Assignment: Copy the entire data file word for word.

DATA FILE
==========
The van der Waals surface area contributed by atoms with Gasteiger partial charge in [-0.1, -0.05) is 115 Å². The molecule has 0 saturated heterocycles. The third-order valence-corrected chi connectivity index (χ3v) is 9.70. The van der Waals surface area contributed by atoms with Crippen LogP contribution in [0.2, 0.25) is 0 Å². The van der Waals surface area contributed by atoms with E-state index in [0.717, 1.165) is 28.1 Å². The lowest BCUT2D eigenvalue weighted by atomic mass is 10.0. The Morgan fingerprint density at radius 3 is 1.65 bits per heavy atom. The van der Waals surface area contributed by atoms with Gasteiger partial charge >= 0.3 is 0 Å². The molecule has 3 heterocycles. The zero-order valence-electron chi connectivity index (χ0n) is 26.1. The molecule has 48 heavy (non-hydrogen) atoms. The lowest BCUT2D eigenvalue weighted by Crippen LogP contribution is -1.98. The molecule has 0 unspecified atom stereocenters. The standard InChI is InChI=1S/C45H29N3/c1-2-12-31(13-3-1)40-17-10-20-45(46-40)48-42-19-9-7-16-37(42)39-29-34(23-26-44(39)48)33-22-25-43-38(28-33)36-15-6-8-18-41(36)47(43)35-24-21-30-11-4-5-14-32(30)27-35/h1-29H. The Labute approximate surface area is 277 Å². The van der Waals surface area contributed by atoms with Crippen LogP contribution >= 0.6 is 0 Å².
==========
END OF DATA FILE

The van der Waals surface area contributed by atoms with Gasteiger partial charge in [-0.1, -0.05) is 115 Å². The molecule has 0 saturated heterocycles. The third-order valence-corrected chi connectivity index (χ3v) is 9.70. The van der Waals surface area contributed by atoms with Crippen LogP contribution in [0.2, 0.25) is 0 Å². The van der Waals surface area contributed by atoms with E-state index in [0.717, 1.165) is 28.1 Å². The lowest BCUT2D eigenvalue weighted by atomic mass is 10.0. The Morgan fingerprint density at radius 3 is 1.65 bits per heavy atom. The van der Waals surface area contributed by atoms with Gasteiger partial charge >= 0.3 is 0 Å². The molecule has 3 heterocycles. The zero-order valence-electron chi connectivity index (χ0n) is 26.1. The molecule has 48 heavy (non-hydrogen) atoms. The lowest BCUT2D eigenvalue weighted by Crippen LogP contribution is -1.98. The molecule has 0 unspecified atom stereocenters. The standard InChI is InChI=1S/C45H29N3/c1-2-12-31(13-3-1)40-17-10-20-45(46-40)48-42-19-9-7-16-37(42)39-29-34(23-26-44(39)48)33-22-25-43-38(28-33)36-15-6-8-18-41(36)47(43)35-24-21-30-11-4-5-14-32(30)27-35/h1-29H. The Labute approximate surface area is 277 Å². The van der Waals surface area contributed by atoms with Crippen LogP contribution >= 0.6 is 0 Å².